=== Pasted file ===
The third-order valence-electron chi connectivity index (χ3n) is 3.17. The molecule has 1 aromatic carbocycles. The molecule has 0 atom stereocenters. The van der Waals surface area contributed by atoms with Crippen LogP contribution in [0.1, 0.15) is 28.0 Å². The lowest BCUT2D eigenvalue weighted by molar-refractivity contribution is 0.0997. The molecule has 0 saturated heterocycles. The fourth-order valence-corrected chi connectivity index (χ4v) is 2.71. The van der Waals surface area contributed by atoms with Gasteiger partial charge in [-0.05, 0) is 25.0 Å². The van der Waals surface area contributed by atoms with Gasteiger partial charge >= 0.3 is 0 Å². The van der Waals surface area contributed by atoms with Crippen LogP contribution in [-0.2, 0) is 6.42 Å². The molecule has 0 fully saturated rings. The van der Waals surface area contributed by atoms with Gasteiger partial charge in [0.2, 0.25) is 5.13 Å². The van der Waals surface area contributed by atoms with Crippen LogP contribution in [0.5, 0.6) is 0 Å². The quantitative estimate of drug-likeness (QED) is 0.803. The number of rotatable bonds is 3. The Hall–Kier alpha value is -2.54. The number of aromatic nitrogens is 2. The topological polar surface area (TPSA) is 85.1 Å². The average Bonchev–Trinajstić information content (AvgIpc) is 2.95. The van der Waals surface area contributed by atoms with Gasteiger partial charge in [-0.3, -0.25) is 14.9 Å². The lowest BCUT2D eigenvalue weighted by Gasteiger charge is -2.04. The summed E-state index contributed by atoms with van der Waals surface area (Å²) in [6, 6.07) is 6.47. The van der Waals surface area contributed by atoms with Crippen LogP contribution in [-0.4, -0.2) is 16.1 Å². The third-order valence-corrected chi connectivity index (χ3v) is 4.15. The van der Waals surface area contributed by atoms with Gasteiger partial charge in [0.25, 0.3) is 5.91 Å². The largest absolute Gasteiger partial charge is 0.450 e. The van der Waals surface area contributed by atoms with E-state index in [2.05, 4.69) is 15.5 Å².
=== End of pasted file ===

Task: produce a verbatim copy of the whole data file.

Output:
The third-order valence-electron chi connectivity index (χ3n) is 3.17. The molecule has 1 aromatic carbocycles. The molecule has 0 atom stereocenters. The van der Waals surface area contributed by atoms with Crippen LogP contribution in [0.1, 0.15) is 28.0 Å². The lowest BCUT2D eigenvalue weighted by molar-refractivity contribution is 0.0997. The molecule has 0 saturated heterocycles. The fourth-order valence-corrected chi connectivity index (χ4v) is 2.71. The van der Waals surface area contributed by atoms with Gasteiger partial charge in [-0.05, 0) is 25.0 Å². The van der Waals surface area contributed by atoms with Gasteiger partial charge >= 0.3 is 0 Å². The van der Waals surface area contributed by atoms with Crippen LogP contribution in [-0.2, 0) is 6.42 Å². The molecule has 0 fully saturated rings. The van der Waals surface area contributed by atoms with Gasteiger partial charge in [0.2, 0.25) is 5.13 Å². The van der Waals surface area contributed by atoms with Crippen LogP contribution in [0.5, 0.6) is 0 Å². The quantitative estimate of drug-likeness (QED) is 0.803. The number of rotatable bonds is 3. The Hall–Kier alpha value is -2.54. The number of aromatic nitrogens is 2. The topological polar surface area (TPSA) is 85.1 Å². The average Bonchev–Trinajstić information content (AvgIpc) is 2.95. The van der Waals surface area contributed by atoms with Gasteiger partial charge in [-0.3, -0.25) is 14.9 Å². The lowest BCUT2D eigenvalue weighted by Gasteiger charge is -2.04. The summed E-state index contributed by atoms with van der Waals surface area (Å²) in [6, 6.07) is 6.47. The van der Waals surface area contributed by atoms with Crippen LogP contribution in [-0.4, -0.2) is 16.1 Å². The third-order valence-corrected chi connectivity index (χ3v) is 4.15. The van der Waals surface area contributed by atoms with Gasteiger partial charge in [0.25, 0.3) is 5.91 Å². The largest absolute Gasteiger partial charge is 0.450 e. The van der Waals surface area contributed by atoms with E-state index in [2.05, 4.69) is 15.5 Å².